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Four Hour Work Week

The Four Hour Work Week by Tim Ferriss is quite possibly one of the best books that we have read in the last six months.

 

Shani and I have a pretty biased opinion about this book.  In the last six to eight months, we have been assessing how we run our businesses.  In the last few years, we have gotten everything that we wanted out of our business.  Unfortunately, that was the problem.  We asked for success, and we got it in abundance.

 

I am quite sure that many married couples feel the same way.  We had growing businesses, but we were tied to Blackberry’s, meetings at all hours of the day, and every clients whim and fancy had to be catered to.  14-18 hour days were not uncommon.  A four hour work week was unthinkable.

 

We decided a while ago that we were going to restructure our businesses so that we can life the life that we really want.  We want to be able to spend mornings with our four daughters.  We want to be able to have lunch together a few times a week.  We want to be able to take vacation and not have to worry about losing business.  Does any of this sound familiar to any other married couples out there?

Then we had the pleasure of purchasing this The Four Hour Work Week.  Tim’s book can be summed up in three simple statements:

 

1. Low Information Diet

We are taking in more information that we have to. Stop. Decide what makes you and your spouse the most money, using the 80/20 rule, and then cut the extra information out of your life.

 

2. Do only what is most important and outsource everything else.

From market research for your business to paying your bills at home, Tim Ferriss goes through the dos and dont’s of outsourcing and delegation. There is very little you have to do yourself- do that and nothing else.

 

3. Work less and get more.

Don’t waste your time on things someone else could be doing for you.

 

The Four Hour Work Week is a remarkably transparent guide to achieving that lifestyle you’ve always wanted but didn’t dare admit, rationally presented as a series of steps predicated on a fundamental rule: reality is negotiable…outside of science and law, all rules can be bent or broken.   What makes The Four Hour Work Week more than the typical self-help book is that Ferriss also names the names of the outsourcers, services and brokers he’s used successfully in the past to build the foundation of his automatic income-producing engine. It’s all part of his meta-approach to planning and getting away with the ideal lifestyle.

 

We can speak about how great the ideas in the book are, but we will leave you with a little story.  It is an excerpt from The Four Hour Work Week.  It brilliantly highlights why we should all implement at least one of the ideas in Tim’s book. Enjoy.

 

An American businessman took a vacation to a small coastal Mexican village on doctor’s orders.  Unable to sleep after an urgent phone call from the office the first morning, he walked out to the pier to clear his head.  A small boat with just one fisherman had docked, and inside the boat were several large yellowfin tuna.  The American complimented the Mexican on the quality of the fish.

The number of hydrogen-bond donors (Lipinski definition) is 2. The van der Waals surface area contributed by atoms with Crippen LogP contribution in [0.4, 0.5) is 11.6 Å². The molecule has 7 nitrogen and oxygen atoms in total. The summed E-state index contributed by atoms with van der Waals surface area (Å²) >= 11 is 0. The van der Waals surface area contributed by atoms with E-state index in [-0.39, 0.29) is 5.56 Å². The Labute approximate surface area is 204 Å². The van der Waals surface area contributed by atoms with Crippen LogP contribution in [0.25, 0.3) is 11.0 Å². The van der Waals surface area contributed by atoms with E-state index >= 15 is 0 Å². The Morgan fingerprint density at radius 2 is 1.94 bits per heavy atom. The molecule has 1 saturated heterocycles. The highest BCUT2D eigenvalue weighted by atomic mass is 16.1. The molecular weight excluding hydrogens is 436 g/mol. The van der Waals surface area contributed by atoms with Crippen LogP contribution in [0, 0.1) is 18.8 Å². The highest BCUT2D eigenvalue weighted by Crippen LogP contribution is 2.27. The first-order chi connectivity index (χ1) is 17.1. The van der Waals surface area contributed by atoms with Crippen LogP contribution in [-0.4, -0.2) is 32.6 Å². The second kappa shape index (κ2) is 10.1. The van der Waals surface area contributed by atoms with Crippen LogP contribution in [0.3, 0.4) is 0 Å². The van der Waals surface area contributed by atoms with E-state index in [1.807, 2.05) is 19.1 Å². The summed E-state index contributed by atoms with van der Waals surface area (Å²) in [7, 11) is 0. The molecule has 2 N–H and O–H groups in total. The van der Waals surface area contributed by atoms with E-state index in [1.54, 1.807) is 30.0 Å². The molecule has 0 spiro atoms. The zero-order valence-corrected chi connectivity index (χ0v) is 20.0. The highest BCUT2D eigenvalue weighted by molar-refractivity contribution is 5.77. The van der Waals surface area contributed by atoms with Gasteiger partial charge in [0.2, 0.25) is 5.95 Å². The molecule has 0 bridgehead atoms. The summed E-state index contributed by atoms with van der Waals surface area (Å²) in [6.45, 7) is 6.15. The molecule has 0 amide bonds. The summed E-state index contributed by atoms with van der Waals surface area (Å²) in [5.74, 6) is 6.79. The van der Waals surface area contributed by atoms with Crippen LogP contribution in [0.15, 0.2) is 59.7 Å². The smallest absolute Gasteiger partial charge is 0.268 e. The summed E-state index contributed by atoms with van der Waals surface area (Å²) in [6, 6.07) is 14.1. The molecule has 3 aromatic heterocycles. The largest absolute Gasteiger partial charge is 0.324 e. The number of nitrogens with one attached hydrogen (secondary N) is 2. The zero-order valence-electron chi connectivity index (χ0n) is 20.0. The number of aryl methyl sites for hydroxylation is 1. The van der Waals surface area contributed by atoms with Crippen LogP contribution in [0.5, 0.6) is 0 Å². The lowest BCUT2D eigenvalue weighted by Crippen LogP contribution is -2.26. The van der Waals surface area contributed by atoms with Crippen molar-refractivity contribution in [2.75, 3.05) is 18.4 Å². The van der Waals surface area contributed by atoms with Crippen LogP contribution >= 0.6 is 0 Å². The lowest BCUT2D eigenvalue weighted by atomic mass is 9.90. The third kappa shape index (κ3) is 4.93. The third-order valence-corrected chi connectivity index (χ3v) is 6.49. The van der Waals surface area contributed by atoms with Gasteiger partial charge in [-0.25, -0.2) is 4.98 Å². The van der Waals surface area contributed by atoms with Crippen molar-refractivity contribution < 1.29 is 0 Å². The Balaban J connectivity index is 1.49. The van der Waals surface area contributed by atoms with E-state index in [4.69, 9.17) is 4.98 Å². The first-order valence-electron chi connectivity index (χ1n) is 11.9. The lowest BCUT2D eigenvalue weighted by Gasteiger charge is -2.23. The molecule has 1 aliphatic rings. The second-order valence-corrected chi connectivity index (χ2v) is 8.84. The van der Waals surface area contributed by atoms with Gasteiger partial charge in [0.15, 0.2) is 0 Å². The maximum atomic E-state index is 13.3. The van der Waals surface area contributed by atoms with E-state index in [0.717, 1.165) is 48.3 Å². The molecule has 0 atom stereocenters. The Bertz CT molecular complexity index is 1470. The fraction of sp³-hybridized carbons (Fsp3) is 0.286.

“How long did it take you to catch them?” the American asked.  “Only a little while,” the Mexican replied in surprisingly good English.

 

“Why don’t you stay out longer and catch more fish?” the American then asked.

 

“I have enough to support my family and give a few to friends,” the Mexican said as he unloaded them into a basket.

 

“But…What do you do with the rest of your time?”

 

The Mexican looked up and smiled.  “I sleep late, fish a little, play with my children, take a siesta with my wife, Julia, and stroll into the village each evening, where I sip wine and play guitar with my amigos.  I have a full and busy life, senor.”

 

The American laughed and stood tall.  “Sir, I’m a Harvard M.B.A. and can help you.  You should spend more time fishing, and with the proceeds, buy a bigger boat.  In no time, you could buy several boats with the increased haul.  Eventually, you would have a fleet of fishing boats.”

 

He continued, “Instead of selling your catch to a middleman, you would sell directly to the consumers, eventually opening up your own cannery.  You would control the product, processing, and distribution.  You would need to leave this small coastal fishing village, of course, and move to Mexico City, then to Los Angeles, and eventually New York City, where you would run your expanding enterprise with proper management.”

 

The Mexican fisherman asked, “But, senor, how long will all this take?”

 

To which the American replied, “15-20 years.  25 tops.”

 

“But what then, senor?”

 

The American laughed and said, “That’s the best part.  When the time is right, you would announce an IPO and sell your company stock to the public and become very rich.  You would make millions.”

 

“Millions, senor? Then what?”

 

“Then you would retire and move to a small coastal fishing village, where you would sleep late, fish a little, play with your kids, take a siesta with your wife, and stroll to the village in the evenings where you could sip wine and play your guitar with your amigos…”

 

Below is a 28 minute Fast Company interview of Tim Ferris:

 

by Sam Leccima and Shani Leccima